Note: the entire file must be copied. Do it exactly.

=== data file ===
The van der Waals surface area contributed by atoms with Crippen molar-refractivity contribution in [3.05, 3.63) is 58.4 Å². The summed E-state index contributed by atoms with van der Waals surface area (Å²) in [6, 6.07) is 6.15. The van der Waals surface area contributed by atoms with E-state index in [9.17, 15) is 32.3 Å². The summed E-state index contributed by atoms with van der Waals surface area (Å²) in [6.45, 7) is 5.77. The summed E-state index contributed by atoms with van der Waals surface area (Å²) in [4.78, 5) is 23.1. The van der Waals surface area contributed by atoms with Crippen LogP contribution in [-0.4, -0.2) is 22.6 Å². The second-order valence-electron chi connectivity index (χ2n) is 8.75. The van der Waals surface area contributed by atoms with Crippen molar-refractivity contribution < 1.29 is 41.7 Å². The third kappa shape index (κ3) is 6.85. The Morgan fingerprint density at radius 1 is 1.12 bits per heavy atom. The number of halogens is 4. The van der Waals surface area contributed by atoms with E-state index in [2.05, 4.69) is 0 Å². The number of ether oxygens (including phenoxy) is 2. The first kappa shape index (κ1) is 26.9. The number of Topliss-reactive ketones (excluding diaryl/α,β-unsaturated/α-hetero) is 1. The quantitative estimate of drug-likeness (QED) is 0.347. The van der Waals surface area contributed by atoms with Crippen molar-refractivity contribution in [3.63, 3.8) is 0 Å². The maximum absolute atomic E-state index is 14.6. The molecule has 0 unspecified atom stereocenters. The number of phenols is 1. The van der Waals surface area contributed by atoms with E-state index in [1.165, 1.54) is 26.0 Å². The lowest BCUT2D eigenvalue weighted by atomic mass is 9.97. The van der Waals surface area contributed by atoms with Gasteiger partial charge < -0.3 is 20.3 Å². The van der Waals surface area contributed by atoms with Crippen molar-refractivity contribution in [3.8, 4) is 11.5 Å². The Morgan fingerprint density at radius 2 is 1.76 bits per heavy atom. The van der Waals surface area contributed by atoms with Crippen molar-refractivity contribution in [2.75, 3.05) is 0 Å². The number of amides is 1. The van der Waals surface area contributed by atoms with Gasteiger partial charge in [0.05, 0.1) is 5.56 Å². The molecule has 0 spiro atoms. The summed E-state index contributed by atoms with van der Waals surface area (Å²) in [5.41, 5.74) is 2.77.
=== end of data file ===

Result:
The van der Waals surface area contributed by atoms with Crippen molar-refractivity contribution in [3.05, 3.63) is 58.4 Å². The summed E-state index contributed by atoms with van der Waals surface area (Å²) in [6, 6.07) is 6.15. The van der Waals surface area contributed by atoms with E-state index in [9.17, 15) is 32.3 Å². The summed E-state index contributed by atoms with van der Waals surface area (Å²) in [6.45, 7) is 5.77. The summed E-state index contributed by atoms with van der Waals surface area (Å²) in [4.78, 5) is 23.1. The van der Waals surface area contributed by atoms with Crippen LogP contribution in [-0.4, -0.2) is 22.6 Å². The second-order valence-electron chi connectivity index (χ2n) is 8.75. The van der Waals surface area contributed by atoms with Crippen molar-refractivity contribution < 1.29 is 41.7 Å². The third kappa shape index (κ3) is 6.85. The Morgan fingerprint density at radius 1 is 1.12 bits per heavy atom. The number of halogens is 4. The van der Waals surface area contributed by atoms with E-state index in [2.05, 4.69) is 0 Å². The number of ether oxygens (including phenoxy) is 2. The first kappa shape index (κ1) is 26.9. The number of Topliss-reactive ketones (excluding diaryl/α,β-unsaturated/α-hetero) is 1. The quantitative estimate of drug-likeness (QED) is 0.347. The van der Waals surface area contributed by atoms with Crippen molar-refractivity contribution in [3.63, 3.8) is 0 Å². The maximum absolute atomic E-state index is 14.6. The molecule has 0 unspecified atom stereocenters. The number of phenols is 1. The van der Waals surface area contributed by atoms with E-state index in [1.165, 1.54) is 26.0 Å². The lowest BCUT2D eigenvalue weighted by atomic mass is 9.97. The van der Waals surface area contributed by atoms with Gasteiger partial charge < -0.3 is 20.3 Å². The van der Waals surface area contributed by atoms with Crippen molar-refractivity contribution in [3.8, 4) is 11.5 Å². The Morgan fingerprint density at radius 2 is 1.76 bits per heavy atom. The van der Waals surface area contributed by atoms with Crippen molar-refractivity contribution in [2.75, 3.05) is 0 Å². The number of amides is 1. The van der Waals surface area contributed by atoms with Gasteiger partial charge in [0.05, 0.1) is 5.56 Å². The molecule has 0 spiro atoms. The summed E-state index contributed by atoms with van der Waals surface area (Å²) in [5.41, 5.74) is 2.77.